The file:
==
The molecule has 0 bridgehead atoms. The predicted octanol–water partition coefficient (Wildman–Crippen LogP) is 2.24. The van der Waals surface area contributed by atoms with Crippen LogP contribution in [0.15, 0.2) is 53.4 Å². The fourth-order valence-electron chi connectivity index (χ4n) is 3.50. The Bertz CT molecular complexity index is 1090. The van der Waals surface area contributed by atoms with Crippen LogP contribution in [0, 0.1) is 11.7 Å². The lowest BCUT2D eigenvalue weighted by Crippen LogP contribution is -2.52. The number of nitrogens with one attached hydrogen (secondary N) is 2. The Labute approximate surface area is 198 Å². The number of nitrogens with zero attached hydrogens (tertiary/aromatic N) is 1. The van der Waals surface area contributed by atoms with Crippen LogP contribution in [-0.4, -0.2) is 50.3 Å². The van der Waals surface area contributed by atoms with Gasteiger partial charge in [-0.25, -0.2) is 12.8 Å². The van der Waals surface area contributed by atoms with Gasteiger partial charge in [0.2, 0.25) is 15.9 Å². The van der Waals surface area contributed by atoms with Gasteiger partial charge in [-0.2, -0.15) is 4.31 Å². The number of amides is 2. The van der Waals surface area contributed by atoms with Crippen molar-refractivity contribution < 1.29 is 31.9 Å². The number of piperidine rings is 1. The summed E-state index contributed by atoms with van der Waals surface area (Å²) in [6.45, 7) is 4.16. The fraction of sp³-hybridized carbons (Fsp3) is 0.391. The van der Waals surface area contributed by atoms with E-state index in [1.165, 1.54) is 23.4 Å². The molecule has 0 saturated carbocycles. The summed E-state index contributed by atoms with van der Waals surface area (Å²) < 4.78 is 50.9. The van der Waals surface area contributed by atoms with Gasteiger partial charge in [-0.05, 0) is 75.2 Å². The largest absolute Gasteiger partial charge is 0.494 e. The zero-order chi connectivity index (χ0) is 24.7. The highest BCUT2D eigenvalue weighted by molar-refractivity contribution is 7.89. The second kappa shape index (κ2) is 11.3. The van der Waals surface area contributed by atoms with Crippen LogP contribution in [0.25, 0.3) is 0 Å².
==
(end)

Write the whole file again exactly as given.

The molecule has 0 bridgehead atoms. The predicted octanol–water partition coefficient (Wildman–Crippen LogP) is 2.24. The van der Waals surface area contributed by atoms with Crippen LogP contribution in [0.15, 0.2) is 53.4 Å². The fourth-order valence-electron chi connectivity index (χ4n) is 3.50. The Bertz CT molecular complexity index is 1090. The van der Waals surface area contributed by atoms with Crippen LogP contribution in [0, 0.1) is 11.7 Å². The lowest BCUT2D eigenvalue weighted by Crippen LogP contribution is -2.52. The number of nitrogens with one attached hydrogen (secondary N) is 2. The Labute approximate surface area is 198 Å². The number of nitrogens with zero attached hydrogens (tertiary/aromatic N) is 1. The van der Waals surface area contributed by atoms with Crippen LogP contribution in [-0.4, -0.2) is 50.3 Å². The van der Waals surface area contributed by atoms with Gasteiger partial charge in [-0.25, -0.2) is 12.8 Å². The van der Waals surface area contributed by atoms with Gasteiger partial charge in [0.2, 0.25) is 15.9 Å². The van der Waals surface area contributed by atoms with Gasteiger partial charge in [-0.2, -0.15) is 4.31 Å². The number of amides is 2. The van der Waals surface area contributed by atoms with Crippen molar-refractivity contribution < 1.29 is 31.9 Å². The number of piperidine rings is 1. The summed E-state index contributed by atoms with van der Waals surface area (Å²) in [6.45, 7) is 4.16. The fraction of sp³-hybridized carbons (Fsp3) is 0.391. The van der Waals surface area contributed by atoms with E-state index in [1.165, 1.54) is 23.4 Å². The molecule has 0 saturated carbocycles. The summed E-state index contributed by atoms with van der Waals surface area (Å²) < 4.78 is 50.9. The van der Waals surface area contributed by atoms with Gasteiger partial charge in [-0.05, 0) is 75.2 Å². The largest absolute Gasteiger partial charge is 0.494 e. The zero-order chi connectivity index (χ0) is 24.7. The highest BCUT2D eigenvalue weighted by molar-refractivity contribution is 7.89. The second kappa shape index (κ2) is 11.3. The van der Waals surface area contributed by atoms with Crippen LogP contribution in [0.25, 0.3) is 0 Å².